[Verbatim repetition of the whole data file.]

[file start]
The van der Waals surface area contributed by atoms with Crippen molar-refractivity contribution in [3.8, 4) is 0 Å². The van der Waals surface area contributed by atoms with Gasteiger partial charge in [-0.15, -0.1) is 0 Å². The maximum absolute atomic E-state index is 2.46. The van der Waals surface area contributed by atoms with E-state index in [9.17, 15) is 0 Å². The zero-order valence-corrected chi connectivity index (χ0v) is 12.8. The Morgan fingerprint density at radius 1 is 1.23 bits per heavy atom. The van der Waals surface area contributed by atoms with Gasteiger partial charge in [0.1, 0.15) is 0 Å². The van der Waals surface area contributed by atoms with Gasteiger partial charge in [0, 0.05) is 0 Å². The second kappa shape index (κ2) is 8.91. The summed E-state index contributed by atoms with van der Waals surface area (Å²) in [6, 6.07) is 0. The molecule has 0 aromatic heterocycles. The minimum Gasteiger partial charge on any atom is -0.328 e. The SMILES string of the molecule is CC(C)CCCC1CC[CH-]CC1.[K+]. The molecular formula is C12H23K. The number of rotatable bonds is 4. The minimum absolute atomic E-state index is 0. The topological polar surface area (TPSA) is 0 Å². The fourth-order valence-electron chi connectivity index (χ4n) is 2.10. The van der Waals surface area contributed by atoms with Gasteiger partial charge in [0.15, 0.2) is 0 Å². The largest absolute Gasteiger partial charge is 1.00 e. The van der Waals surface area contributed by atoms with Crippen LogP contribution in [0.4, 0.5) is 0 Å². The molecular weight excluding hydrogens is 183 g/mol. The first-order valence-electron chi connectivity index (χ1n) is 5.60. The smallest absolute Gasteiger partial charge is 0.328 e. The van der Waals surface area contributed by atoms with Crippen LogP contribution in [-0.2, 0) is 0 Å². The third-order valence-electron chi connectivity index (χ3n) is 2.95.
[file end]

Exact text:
The van der Waals surface area contributed by atoms with Crippen molar-refractivity contribution in [3.8, 4) is 0 Å². The van der Waals surface area contributed by atoms with Gasteiger partial charge in [-0.15, -0.1) is 0 Å². The maximum absolute atomic E-state index is 2.46. The van der Waals surface area contributed by atoms with E-state index in [9.17, 15) is 0 Å². The zero-order valence-corrected chi connectivity index (χ0v) is 12.8. The Morgan fingerprint density at radius 1 is 1.23 bits per heavy atom. The van der Waals surface area contributed by atoms with Gasteiger partial charge in [0.1, 0.15) is 0 Å². The van der Waals surface area contributed by atoms with Gasteiger partial charge in [0, 0.05) is 0 Å². The second kappa shape index (κ2) is 8.91. The summed E-state index contributed by atoms with van der Waals surface area (Å²) in [6, 6.07) is 0. The molecule has 0 aromatic heterocycles. The minimum Gasteiger partial charge on any atom is -0.328 e. The SMILES string of the molecule is CC(C)CCCC1CC[CH-]CC1.[K+]. The molecular formula is C12H23K. The number of rotatable bonds is 4. The minimum absolute atomic E-state index is 0. The topological polar surface area (TPSA) is 0 Å². The fourth-order valence-electron chi connectivity index (χ4n) is 2.10. The van der Waals surface area contributed by atoms with Gasteiger partial charge in [0.15, 0.2) is 0 Å². The largest absolute Gasteiger partial charge is 1.00 e. The van der Waals surface area contributed by atoms with Crippen LogP contribution in [0.4, 0.5) is 0 Å². The molecular weight excluding hydrogens is 183 g/mol. The first-order valence-electron chi connectivity index (χ1n) is 5.60. The smallest absolute Gasteiger partial charge is 0.328 e. The van der Waals surface area contributed by atoms with Crippen LogP contribution in [-0.2, 0) is 0 Å². The third-order valence-electron chi connectivity index (χ3n) is 2.95.